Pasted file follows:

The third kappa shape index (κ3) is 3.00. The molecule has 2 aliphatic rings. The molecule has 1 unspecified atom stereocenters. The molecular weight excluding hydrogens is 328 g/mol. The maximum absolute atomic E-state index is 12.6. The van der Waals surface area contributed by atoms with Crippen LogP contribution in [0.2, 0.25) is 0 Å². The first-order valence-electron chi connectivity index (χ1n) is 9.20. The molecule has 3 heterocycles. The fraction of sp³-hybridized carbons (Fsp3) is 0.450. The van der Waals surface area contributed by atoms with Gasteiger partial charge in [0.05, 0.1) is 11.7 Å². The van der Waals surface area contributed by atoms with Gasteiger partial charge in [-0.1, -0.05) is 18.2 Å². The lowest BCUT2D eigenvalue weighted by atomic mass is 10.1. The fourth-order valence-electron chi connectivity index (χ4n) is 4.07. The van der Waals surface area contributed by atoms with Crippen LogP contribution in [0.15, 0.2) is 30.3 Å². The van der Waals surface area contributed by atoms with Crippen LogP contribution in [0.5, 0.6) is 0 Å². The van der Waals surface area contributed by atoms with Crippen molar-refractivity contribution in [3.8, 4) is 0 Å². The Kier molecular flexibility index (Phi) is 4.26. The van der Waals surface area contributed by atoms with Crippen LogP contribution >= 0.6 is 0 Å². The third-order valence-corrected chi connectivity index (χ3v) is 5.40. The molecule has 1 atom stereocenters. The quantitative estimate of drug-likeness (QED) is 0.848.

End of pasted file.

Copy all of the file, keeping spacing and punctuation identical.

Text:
The third kappa shape index (κ3) is 3.00. The molecule has 2 aliphatic rings. The molecule has 1 unspecified atom stereocenters. The molecular weight excluding hydrogens is 328 g/mol. The maximum absolute atomic E-state index is 12.6. The van der Waals surface area contributed by atoms with Crippen LogP contribution in [0.2, 0.25) is 0 Å². The first-order valence-electron chi connectivity index (χ1n) is 9.20. The molecule has 3 heterocycles. The fraction of sp³-hybridized carbons (Fsp3) is 0.450. The van der Waals surface area contributed by atoms with Gasteiger partial charge in [0.05, 0.1) is 11.7 Å². The van der Waals surface area contributed by atoms with Gasteiger partial charge in [-0.1, -0.05) is 18.2 Å². The lowest BCUT2D eigenvalue weighted by atomic mass is 10.1. The fourth-order valence-electron chi connectivity index (χ4n) is 4.07. The van der Waals surface area contributed by atoms with Crippen LogP contribution in [0.15, 0.2) is 30.3 Å². The van der Waals surface area contributed by atoms with Crippen LogP contribution in [0.5, 0.6) is 0 Å². The van der Waals surface area contributed by atoms with Crippen molar-refractivity contribution in [3.8, 4) is 0 Å². The Kier molecular flexibility index (Phi) is 4.26. The van der Waals surface area contributed by atoms with Crippen LogP contribution >= 0.6 is 0 Å². The third-order valence-corrected chi connectivity index (χ3v) is 5.40. The molecule has 1 atom stereocenters. The quantitative estimate of drug-likeness (QED) is 0.848.